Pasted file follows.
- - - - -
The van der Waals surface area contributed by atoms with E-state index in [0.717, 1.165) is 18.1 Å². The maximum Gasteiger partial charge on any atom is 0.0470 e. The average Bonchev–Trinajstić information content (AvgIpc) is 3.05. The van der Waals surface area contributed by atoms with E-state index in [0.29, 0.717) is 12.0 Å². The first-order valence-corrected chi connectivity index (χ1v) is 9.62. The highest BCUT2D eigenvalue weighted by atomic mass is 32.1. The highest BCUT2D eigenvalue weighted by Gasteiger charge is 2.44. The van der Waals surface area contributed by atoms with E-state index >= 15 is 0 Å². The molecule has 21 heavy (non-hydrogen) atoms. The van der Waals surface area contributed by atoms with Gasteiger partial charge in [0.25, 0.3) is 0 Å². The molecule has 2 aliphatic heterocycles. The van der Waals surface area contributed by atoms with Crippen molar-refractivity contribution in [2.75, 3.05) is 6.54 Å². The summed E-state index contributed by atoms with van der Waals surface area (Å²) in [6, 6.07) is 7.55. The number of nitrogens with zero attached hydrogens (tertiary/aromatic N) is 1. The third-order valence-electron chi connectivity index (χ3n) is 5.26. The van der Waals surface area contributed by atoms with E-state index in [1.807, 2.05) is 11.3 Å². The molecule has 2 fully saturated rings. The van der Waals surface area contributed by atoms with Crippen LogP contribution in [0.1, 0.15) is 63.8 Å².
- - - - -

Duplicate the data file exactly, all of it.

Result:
The van der Waals surface area contributed by atoms with E-state index in [0.717, 1.165) is 18.1 Å². The maximum Gasteiger partial charge on any atom is 0.0470 e. The average Bonchev–Trinajstić information content (AvgIpc) is 3.05. The van der Waals surface area contributed by atoms with E-state index in [0.29, 0.717) is 12.0 Å². The first-order valence-corrected chi connectivity index (χ1v) is 9.62. The highest BCUT2D eigenvalue weighted by atomic mass is 32.1. The highest BCUT2D eigenvalue weighted by Gasteiger charge is 2.44. The van der Waals surface area contributed by atoms with E-state index >= 15 is 0 Å². The molecule has 21 heavy (non-hydrogen) atoms. The van der Waals surface area contributed by atoms with Gasteiger partial charge in [0.25, 0.3) is 0 Å². The molecule has 2 aliphatic heterocycles. The van der Waals surface area contributed by atoms with Crippen molar-refractivity contribution in [2.75, 3.05) is 6.54 Å². The summed E-state index contributed by atoms with van der Waals surface area (Å²) in [6, 6.07) is 7.55. The number of nitrogens with zero attached hydrogens (tertiary/aromatic N) is 1. The third-order valence-electron chi connectivity index (χ3n) is 5.26. The van der Waals surface area contributed by atoms with E-state index in [1.807, 2.05) is 11.3 Å². The molecule has 2 fully saturated rings. The van der Waals surface area contributed by atoms with Crippen LogP contribution in [0.1, 0.15) is 63.8 Å².